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Was my gym injury due to negligence?

When you get hurt in the gym, it can be extremely frustrating and disheartening. It's not only because you likely will suffer ongoing pain, have to take unpaid leave from work and deal with unforeseen medical bills, but also because you will delay your workout goals.

Gym injuries can happen because you overexerted yourself while lifting weights or if you were careless with the equipment. In these cases, the responsibility for the resulting injuries will probably lie with you, and therefore you will not have a personal injury claim. However, the injury could possibly have been caused due to the negligent actions of the gym owners and their employees.

Truck fleets turn to technology to reduce distracted driving

Commercial trucking fleets in Connecticut have many products to choose from when they want to monitor truck drivers and alert them to potential dangers. Although technology like GPS units and smartphones distract drivers, specialty monitoring systems in truck cabs can detect warning signs and alert drivers or fleet managers to take corrective action.

For example, Omnitracs watches for hard breaking, abnormal acceleration and sudden variations in work hours. This data produces an accident prediction score. According to the company, over 1,000 variables contribute to its prediction of driver distraction and accident likelihood. Similarly, Zendrive collects data from drivers' smartphones to warn fleet managers and insurers to potential accident risks. Managers can use information gathered from monitoring systems to coach their drivers.

Five tips for safety-minded employers

Creating a safety-minded culture in the workplace is often difficult. Connecticut employers and employees can both get caught up in the fast pace of work and ignore safety guidelines in their efforts to meet deadlines. This only leads to more injuries, less productivity and higher medical expenses and workers' compensation costs. Persistently bad performance may also increase turnover rates and tarnish the company's image.

This is where five safety tips can help employers, site managers and safety coaches who want to turn the situation around. The first tip is to start from the top. Employers must champion safety themselves before they start organizing their efforts. They can then conduct an anonymous survey to measure employees' knowledge of corporate guidelines and expectations and opinions of current safety.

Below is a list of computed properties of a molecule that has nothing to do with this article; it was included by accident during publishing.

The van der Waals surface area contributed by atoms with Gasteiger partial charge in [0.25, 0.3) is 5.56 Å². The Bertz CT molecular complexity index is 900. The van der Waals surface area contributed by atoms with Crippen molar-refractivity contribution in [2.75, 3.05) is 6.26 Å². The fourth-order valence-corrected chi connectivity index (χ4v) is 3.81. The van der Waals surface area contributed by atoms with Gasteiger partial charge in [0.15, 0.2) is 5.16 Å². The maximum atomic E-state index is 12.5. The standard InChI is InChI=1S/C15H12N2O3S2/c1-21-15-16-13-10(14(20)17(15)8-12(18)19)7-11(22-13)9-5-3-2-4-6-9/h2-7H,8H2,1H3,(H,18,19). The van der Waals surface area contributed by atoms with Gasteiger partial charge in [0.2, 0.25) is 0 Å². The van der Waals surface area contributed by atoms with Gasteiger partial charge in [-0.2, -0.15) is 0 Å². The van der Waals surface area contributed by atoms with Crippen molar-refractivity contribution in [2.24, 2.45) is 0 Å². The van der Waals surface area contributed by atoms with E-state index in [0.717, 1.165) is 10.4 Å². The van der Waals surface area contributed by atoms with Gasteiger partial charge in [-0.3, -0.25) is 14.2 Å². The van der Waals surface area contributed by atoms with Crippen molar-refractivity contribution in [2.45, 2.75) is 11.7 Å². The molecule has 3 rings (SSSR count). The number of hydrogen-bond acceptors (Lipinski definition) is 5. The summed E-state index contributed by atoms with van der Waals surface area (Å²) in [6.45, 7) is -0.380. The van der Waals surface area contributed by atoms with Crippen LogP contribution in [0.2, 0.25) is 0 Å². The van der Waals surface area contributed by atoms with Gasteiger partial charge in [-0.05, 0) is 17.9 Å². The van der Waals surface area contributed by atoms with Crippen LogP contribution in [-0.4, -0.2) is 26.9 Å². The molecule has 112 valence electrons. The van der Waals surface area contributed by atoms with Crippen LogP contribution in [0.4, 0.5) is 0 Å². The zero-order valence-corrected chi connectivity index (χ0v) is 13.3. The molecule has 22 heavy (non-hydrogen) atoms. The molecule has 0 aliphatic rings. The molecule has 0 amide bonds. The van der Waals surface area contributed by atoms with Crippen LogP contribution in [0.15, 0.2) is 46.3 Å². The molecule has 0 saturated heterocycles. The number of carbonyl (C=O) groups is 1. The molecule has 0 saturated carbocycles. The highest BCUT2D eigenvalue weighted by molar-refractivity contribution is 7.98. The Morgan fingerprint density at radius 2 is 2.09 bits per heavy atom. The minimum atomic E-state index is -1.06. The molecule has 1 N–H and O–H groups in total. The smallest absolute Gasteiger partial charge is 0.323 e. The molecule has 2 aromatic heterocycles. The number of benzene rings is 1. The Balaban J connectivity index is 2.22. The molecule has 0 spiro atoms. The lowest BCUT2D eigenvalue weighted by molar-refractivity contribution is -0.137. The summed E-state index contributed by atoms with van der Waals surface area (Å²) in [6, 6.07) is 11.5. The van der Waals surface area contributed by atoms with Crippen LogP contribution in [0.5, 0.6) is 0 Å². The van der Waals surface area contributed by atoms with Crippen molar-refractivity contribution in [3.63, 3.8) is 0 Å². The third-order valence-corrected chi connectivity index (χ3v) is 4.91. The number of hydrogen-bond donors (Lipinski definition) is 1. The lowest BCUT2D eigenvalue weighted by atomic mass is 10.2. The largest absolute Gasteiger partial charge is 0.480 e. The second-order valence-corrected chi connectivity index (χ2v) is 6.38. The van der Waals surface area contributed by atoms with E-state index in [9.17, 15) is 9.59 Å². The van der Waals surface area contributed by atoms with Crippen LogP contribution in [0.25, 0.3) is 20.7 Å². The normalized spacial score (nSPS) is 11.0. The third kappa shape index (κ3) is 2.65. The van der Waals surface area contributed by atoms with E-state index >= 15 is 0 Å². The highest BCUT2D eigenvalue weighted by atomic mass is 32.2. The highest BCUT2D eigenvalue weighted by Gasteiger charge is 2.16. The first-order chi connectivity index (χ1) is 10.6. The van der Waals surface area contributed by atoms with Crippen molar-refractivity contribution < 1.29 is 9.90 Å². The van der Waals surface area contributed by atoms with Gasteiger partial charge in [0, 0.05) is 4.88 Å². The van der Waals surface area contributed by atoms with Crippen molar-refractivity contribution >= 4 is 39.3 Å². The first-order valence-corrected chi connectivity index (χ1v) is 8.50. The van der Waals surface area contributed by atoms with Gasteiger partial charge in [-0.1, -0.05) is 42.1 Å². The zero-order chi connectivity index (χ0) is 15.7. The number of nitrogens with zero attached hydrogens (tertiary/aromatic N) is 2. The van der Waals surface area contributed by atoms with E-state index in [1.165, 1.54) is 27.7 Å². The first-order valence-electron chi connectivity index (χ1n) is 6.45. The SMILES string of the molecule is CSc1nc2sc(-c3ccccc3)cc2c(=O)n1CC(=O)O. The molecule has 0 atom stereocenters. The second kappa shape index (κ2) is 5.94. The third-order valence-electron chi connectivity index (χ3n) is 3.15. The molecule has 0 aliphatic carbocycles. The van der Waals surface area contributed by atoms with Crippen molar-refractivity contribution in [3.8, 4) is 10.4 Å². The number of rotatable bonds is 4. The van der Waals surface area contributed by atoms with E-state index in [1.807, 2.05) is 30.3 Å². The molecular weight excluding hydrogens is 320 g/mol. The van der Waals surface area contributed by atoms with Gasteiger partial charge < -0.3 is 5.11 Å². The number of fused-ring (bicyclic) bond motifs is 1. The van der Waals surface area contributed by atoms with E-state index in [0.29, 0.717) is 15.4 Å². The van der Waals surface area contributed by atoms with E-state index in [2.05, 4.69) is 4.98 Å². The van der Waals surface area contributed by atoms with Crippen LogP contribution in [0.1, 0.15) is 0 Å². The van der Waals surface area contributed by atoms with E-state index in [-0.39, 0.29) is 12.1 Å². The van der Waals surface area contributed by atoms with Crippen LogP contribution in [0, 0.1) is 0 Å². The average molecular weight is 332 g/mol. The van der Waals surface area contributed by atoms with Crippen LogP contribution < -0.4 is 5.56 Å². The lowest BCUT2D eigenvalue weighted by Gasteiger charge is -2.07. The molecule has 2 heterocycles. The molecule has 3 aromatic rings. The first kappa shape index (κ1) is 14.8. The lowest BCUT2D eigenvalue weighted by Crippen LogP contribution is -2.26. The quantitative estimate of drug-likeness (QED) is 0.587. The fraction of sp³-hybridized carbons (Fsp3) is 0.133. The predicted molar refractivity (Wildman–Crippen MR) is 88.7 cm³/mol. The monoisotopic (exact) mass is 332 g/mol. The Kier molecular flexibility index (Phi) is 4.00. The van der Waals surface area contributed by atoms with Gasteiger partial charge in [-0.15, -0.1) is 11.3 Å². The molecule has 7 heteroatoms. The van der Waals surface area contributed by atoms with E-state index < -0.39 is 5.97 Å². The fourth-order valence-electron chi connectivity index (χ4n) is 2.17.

Safety and construction injuries

Depending on the type of job they have, workers in Connecticut may be at risk for sustaining certain types of injures while at work. For construction workers, they have a high risk of falling, being caught between or in object, being electrocuted or being struck by an object. The Occupational Safety and Health Administration reports that 20 percent of all workplace fatalities take place at construction worksites.

Fatalities that are the result of falling account for almost 39 percent of construction fatalities. Due to the dangers of falling, construction companies are required by OSHA to take every necessary precaution when protecting their workers. This includes providing acceptable guards for all floor holes. Toe boards and guardrails should also be positioned around all platforms, runways and open-sided floors.

What's involved in a truck accident settlement

Victims of commercial truck accidents in Connecticut should know what the possible outcomes are when they seekcompensation. When it's clear that the truck driver is to blame, they have the grounds to file a personal injury lawsuit with the civil courts. However, before or during the litigation process, they may have the chance to seek resolution through an informal settlement.

One of the benefits of an out-of-court settlement is that it saves time and money. Civil trials can often become drawn-out affairs, but they can be replaced through one of several ways, such as arbitration, mediation, or negotiation. These are all methods that fall under alternative dispute resolution.

Construction stand-down may help in preventing falls